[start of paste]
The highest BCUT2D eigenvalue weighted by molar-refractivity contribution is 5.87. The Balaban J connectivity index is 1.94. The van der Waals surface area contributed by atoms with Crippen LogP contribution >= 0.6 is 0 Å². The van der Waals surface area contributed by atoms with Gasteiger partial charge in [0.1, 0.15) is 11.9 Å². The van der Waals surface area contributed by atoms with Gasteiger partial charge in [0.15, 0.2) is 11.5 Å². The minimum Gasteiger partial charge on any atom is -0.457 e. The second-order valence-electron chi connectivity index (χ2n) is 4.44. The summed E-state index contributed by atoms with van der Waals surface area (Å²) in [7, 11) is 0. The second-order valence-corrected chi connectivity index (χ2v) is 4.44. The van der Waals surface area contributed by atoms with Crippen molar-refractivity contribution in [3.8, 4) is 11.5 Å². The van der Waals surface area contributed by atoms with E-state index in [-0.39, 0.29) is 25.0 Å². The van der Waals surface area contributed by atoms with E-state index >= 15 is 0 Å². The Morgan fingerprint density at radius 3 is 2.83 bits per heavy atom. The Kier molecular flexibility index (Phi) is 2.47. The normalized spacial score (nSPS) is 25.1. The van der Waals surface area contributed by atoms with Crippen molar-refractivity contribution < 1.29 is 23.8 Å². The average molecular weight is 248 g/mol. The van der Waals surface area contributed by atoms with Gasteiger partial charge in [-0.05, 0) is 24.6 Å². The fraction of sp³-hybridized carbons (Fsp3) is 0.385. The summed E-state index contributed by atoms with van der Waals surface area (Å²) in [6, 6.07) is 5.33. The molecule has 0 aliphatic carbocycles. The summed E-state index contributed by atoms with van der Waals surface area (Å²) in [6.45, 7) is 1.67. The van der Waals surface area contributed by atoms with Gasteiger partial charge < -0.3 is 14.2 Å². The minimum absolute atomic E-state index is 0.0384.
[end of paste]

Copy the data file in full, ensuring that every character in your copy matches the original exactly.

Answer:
The highest BCUT2D eigenvalue weighted by molar-refractivity contribution is 5.87. The Balaban J connectivity index is 1.94. The van der Waals surface area contributed by atoms with Crippen LogP contribution >= 0.6 is 0 Å². The van der Waals surface area contributed by atoms with Gasteiger partial charge in [0.1, 0.15) is 11.9 Å². The van der Waals surface area contributed by atoms with Gasteiger partial charge in [0.15, 0.2) is 11.5 Å². The minimum Gasteiger partial charge on any atom is -0.457 e. The second-order valence-electron chi connectivity index (χ2n) is 4.44. The summed E-state index contributed by atoms with van der Waals surface area (Å²) in [7, 11) is 0. The second-order valence-corrected chi connectivity index (χ2v) is 4.44. The van der Waals surface area contributed by atoms with Crippen molar-refractivity contribution in [3.8, 4) is 11.5 Å². The van der Waals surface area contributed by atoms with E-state index in [-0.39, 0.29) is 25.0 Å². The van der Waals surface area contributed by atoms with E-state index >= 15 is 0 Å². The Morgan fingerprint density at radius 3 is 2.83 bits per heavy atom. The Kier molecular flexibility index (Phi) is 2.47. The normalized spacial score (nSPS) is 25.1. The van der Waals surface area contributed by atoms with Crippen molar-refractivity contribution < 1.29 is 23.8 Å². The average molecular weight is 248 g/mol. The van der Waals surface area contributed by atoms with Gasteiger partial charge in [-0.05, 0) is 24.6 Å². The fraction of sp³-hybridized carbons (Fsp3) is 0.385. The summed E-state index contributed by atoms with van der Waals surface area (Å²) in [6, 6.07) is 5.33. The molecule has 0 aliphatic carbocycles. The summed E-state index contributed by atoms with van der Waals surface area (Å²) in [6.45, 7) is 1.67. The van der Waals surface area contributed by atoms with Gasteiger partial charge < -0.3 is 14.2 Å². The minimum absolute atomic E-state index is 0.0384.